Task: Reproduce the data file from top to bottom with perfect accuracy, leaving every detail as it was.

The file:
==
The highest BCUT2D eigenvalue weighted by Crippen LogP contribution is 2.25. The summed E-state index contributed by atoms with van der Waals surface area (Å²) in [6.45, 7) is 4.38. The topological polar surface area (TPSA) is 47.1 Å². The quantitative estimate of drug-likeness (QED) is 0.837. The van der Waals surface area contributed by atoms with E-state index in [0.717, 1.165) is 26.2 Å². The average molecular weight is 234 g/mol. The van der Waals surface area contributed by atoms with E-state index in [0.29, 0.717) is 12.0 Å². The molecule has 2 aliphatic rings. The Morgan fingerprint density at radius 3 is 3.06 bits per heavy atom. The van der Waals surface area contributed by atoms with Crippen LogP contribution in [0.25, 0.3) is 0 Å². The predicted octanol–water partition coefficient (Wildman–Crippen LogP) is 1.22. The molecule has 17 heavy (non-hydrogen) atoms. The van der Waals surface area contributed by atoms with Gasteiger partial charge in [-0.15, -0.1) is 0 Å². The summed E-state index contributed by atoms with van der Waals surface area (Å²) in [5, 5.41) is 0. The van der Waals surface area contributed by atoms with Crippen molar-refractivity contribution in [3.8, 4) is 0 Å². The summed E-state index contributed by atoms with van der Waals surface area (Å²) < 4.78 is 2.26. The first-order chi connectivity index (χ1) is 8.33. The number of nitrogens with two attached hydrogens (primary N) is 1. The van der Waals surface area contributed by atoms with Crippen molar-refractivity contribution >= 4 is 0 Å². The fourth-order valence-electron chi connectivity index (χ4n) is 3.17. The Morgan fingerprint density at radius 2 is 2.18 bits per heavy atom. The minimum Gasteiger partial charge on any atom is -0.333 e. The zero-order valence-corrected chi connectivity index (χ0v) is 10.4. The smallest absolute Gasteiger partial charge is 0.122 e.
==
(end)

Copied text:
The highest BCUT2D eigenvalue weighted by Crippen LogP contribution is 2.25. The summed E-state index contributed by atoms with van der Waals surface area (Å²) in [6.45, 7) is 4.38. The topological polar surface area (TPSA) is 47.1 Å². The quantitative estimate of drug-likeness (QED) is 0.837. The van der Waals surface area contributed by atoms with E-state index in [0.717, 1.165) is 26.2 Å². The average molecular weight is 234 g/mol. The van der Waals surface area contributed by atoms with E-state index in [0.29, 0.717) is 12.0 Å². The molecule has 2 aliphatic rings. The Morgan fingerprint density at radius 3 is 3.06 bits per heavy atom. The van der Waals surface area contributed by atoms with Crippen LogP contribution in [0.25, 0.3) is 0 Å². The predicted octanol–water partition coefficient (Wildman–Crippen LogP) is 1.22. The molecule has 17 heavy (non-hydrogen) atoms. The van der Waals surface area contributed by atoms with Gasteiger partial charge in [-0.15, -0.1) is 0 Å². The summed E-state index contributed by atoms with van der Waals surface area (Å²) in [5, 5.41) is 0. The van der Waals surface area contributed by atoms with Crippen molar-refractivity contribution in [3.8, 4) is 0 Å². The summed E-state index contributed by atoms with van der Waals surface area (Å²) < 4.78 is 2.26. The first-order chi connectivity index (χ1) is 8.33. The number of nitrogens with two attached hydrogens (primary N) is 1. The van der Waals surface area contributed by atoms with Crippen molar-refractivity contribution >= 4 is 0 Å². The fourth-order valence-electron chi connectivity index (χ4n) is 3.17. The Morgan fingerprint density at radius 2 is 2.18 bits per heavy atom. The minimum Gasteiger partial charge on any atom is -0.333 e. The zero-order valence-corrected chi connectivity index (χ0v) is 10.4. The smallest absolute Gasteiger partial charge is 0.122 e.